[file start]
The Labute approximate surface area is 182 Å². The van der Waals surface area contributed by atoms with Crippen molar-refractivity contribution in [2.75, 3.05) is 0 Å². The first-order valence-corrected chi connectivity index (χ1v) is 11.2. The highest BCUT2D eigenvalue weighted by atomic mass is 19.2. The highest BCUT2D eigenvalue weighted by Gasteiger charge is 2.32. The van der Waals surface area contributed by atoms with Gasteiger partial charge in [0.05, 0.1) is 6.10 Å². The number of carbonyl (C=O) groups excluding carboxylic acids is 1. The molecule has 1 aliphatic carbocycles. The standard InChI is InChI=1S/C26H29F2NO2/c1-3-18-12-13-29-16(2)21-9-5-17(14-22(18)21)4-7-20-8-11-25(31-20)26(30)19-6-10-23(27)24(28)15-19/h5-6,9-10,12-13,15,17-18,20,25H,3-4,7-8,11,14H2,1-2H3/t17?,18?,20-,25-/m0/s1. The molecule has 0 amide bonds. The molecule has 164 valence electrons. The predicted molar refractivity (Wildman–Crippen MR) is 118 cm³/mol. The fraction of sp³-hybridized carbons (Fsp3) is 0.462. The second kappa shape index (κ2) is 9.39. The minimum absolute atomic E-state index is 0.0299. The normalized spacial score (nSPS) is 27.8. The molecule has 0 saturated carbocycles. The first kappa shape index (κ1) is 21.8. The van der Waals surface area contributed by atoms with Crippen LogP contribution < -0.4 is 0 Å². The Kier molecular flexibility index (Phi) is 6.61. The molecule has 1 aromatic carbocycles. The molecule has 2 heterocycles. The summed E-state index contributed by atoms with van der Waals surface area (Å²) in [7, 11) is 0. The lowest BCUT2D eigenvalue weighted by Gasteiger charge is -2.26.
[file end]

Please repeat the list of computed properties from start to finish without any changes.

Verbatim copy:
The Labute approximate surface area is 182 Å². The van der Waals surface area contributed by atoms with Crippen molar-refractivity contribution in [2.75, 3.05) is 0 Å². The first-order valence-corrected chi connectivity index (χ1v) is 11.2. The highest BCUT2D eigenvalue weighted by atomic mass is 19.2. The highest BCUT2D eigenvalue weighted by Gasteiger charge is 2.32. The van der Waals surface area contributed by atoms with Gasteiger partial charge in [0.05, 0.1) is 6.10 Å². The number of carbonyl (C=O) groups excluding carboxylic acids is 1. The molecule has 1 aliphatic carbocycles. The standard InChI is InChI=1S/C26H29F2NO2/c1-3-18-12-13-29-16(2)21-9-5-17(14-22(18)21)4-7-20-8-11-25(31-20)26(30)19-6-10-23(27)24(28)15-19/h5-6,9-10,12-13,15,17-18,20,25H,3-4,7-8,11,14H2,1-2H3/t17?,18?,20-,25-/m0/s1. The molecule has 0 amide bonds. The molecule has 164 valence electrons. The predicted molar refractivity (Wildman–Crippen MR) is 118 cm³/mol. The fraction of sp³-hybridized carbons (Fsp3) is 0.462. The second kappa shape index (κ2) is 9.39. The minimum absolute atomic E-state index is 0.0299. The normalized spacial score (nSPS) is 27.8. The molecule has 0 saturated carbocycles. The first kappa shape index (κ1) is 21.8. The van der Waals surface area contributed by atoms with Crippen LogP contribution < -0.4 is 0 Å². The Kier molecular flexibility index (Phi) is 6.61. The molecule has 1 aromatic carbocycles. The molecule has 2 heterocycles. The summed E-state index contributed by atoms with van der Waals surface area (Å²) in [7, 11) is 0. The lowest BCUT2D eigenvalue weighted by Gasteiger charge is -2.26.